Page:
Conventional methods for assessing cerebral blood flow (CBF) are single photon emission computer tomography (SPECT), positron emission tomography (PET), transcranial Doppler and magnetic resonance imaging in humans. The limitations of these methods are that they are expensive, that the access is limited and in addition PET and SPECT expose patients to radiation.
Near-infrared spectroscopy (NIRS) is well established as a non-invasive method of detecting changes in brain total haemoglobin concentration and oxygenation. NIRS provides a unique opportunity for continuous and non-invasive bedside recording of brain oxygenation in patients with stroke [1
] and head injury [3
]. The method is based on the fact that near-infrared light can penetrate biological tissue and is predominantly absorbed by haemoglobin. The NIRS method has an excellent temporal resolution, whereas the spatial resolution is limited depending on the source detector (SD) distance and number of detectors [5
The use of the optical dye indocyanine green (ICG) as an intravascular tracer to measure relative changes in CBF with NIRS has been suggested as an easy, safe and reliable method for serial bedside measurements of relative CBF changes within a subject [7
]. The method is based on monitoring the first passage of an injected ICG bolus through the cerebral vasculature by NIRS and is believed to be a specific indicator of cerebral, not extracerebral, circulation [9
]. The accuracy of the method was confirmed in a piglet model, in which the NIRS blood flow index (BFI), a relative measure of CBF, significantly correlated with the gold standard microspheres technique [9
]. Human studies have shown that repeated measurements of BFI have an acceptable coefficient of variation during baseline recordings [8
]. However, no studies so far have correlated the BFI method to established methods of measuring CBF in humans, such as SPECT or PET.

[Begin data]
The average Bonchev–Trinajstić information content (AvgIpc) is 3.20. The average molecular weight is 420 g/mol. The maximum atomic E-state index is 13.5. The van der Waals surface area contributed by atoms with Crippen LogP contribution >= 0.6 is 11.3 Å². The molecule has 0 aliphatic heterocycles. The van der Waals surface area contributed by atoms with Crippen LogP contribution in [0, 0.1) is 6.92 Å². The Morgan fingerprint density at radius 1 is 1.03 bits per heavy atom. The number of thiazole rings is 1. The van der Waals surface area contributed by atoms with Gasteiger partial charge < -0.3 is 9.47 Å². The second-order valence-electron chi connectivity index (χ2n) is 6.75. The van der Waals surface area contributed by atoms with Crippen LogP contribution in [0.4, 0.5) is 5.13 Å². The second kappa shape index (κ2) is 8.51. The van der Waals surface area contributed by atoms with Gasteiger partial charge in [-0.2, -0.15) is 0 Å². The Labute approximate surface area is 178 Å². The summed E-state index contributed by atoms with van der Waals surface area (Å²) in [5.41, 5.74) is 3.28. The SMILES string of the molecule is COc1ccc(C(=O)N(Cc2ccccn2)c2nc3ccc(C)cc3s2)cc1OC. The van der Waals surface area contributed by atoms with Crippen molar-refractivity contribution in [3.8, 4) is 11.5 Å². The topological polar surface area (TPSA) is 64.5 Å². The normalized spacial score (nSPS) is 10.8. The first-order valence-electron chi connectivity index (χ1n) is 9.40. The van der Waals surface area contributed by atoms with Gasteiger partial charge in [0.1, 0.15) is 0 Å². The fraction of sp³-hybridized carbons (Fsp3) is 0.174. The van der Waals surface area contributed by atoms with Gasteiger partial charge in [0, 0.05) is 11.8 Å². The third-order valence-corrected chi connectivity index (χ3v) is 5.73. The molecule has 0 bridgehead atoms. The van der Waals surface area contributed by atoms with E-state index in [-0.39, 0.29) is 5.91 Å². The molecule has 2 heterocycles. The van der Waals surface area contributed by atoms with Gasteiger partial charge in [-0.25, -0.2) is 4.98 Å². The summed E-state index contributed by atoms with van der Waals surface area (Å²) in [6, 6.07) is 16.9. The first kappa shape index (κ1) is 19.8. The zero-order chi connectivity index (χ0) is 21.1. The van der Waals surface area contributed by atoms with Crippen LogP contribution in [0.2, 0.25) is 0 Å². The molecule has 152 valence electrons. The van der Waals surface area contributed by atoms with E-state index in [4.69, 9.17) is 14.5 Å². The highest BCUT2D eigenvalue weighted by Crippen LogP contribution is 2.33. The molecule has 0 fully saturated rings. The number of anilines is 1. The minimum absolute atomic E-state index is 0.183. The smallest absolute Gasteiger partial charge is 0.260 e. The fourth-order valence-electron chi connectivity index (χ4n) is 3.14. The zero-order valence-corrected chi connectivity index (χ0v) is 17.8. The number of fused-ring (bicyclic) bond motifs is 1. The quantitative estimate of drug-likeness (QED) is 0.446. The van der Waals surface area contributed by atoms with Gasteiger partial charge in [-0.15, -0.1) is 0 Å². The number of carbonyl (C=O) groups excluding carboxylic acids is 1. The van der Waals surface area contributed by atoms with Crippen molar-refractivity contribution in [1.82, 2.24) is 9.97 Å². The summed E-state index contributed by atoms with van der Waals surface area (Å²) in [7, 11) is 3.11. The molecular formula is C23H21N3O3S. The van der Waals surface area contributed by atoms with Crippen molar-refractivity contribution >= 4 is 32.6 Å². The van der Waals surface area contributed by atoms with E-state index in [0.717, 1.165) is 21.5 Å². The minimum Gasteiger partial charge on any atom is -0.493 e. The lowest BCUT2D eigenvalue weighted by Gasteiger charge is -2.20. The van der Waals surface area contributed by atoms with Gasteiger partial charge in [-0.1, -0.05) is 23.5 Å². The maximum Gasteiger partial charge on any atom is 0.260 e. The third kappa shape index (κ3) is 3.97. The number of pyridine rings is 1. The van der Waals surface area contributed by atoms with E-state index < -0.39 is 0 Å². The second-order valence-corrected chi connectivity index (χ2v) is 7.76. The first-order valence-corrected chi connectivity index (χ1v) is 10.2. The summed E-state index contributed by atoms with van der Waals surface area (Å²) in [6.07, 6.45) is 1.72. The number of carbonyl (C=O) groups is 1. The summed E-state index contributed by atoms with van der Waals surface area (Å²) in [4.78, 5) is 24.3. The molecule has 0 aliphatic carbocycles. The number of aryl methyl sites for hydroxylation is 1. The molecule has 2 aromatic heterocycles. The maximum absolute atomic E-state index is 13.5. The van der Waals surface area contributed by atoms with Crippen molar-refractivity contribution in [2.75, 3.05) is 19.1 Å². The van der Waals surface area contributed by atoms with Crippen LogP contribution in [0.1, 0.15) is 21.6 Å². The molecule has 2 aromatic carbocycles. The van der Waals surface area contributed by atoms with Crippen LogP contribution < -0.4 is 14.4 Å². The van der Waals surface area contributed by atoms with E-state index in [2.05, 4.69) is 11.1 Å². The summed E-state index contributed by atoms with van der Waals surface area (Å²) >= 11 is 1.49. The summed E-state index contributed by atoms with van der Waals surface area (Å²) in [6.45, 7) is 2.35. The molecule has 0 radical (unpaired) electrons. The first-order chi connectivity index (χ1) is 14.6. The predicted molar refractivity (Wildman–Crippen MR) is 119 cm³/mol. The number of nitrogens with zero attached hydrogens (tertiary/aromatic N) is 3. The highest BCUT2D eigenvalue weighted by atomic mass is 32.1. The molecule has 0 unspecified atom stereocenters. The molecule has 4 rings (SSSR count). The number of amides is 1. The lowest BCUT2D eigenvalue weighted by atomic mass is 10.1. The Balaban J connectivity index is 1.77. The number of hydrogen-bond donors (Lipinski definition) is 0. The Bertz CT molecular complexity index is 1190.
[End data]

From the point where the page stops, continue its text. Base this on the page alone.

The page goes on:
Furthermore, the vast majority of studies using NIRS measurement of an ICG bolus to estimate CBF were performed using a continuous wave (CW) system and a single SD separation configuration [1
]. This method is known to be impaired by strong contamination of the cerebral signal from superficial tissue layers [13
]. As an alternative to this commonly used configuration, Kohl-Bareis et al.
] used a time-domain NIRS system and Steinbrink et al.
] a frequency-domain NIRS system to track the passage of an ICG bolus in healthy subjects and patients undergoing cardiopulmonary bypass respectively. By measuring the time-of-flight of photons, they were able to get depth-resolved measurements of the bolus time course and therefore to distinguish between extracerebral and intracerebral signals. Furthermore, both studies showed that a conventional single-distance CW analysis would have failed to detect changes in CBF because the contamination by skin blood flow was too high at least in some subjects.
In the present study, we investigate an alternative approach where a simple CW system was used in a multi SD separation configuration. The method uses short SD (1 cm) separation to assess the contribution of skin blood flow, which contaminates the BFI values [13
], and subtracts it from the signal obtained at larger SD (3 cm) separation. To test this method, we collected NIRS and Xe-SPECT data during and after an acetazolamide challenge. We correlated the relative changes found with the BFI method to CBF changes measured by 133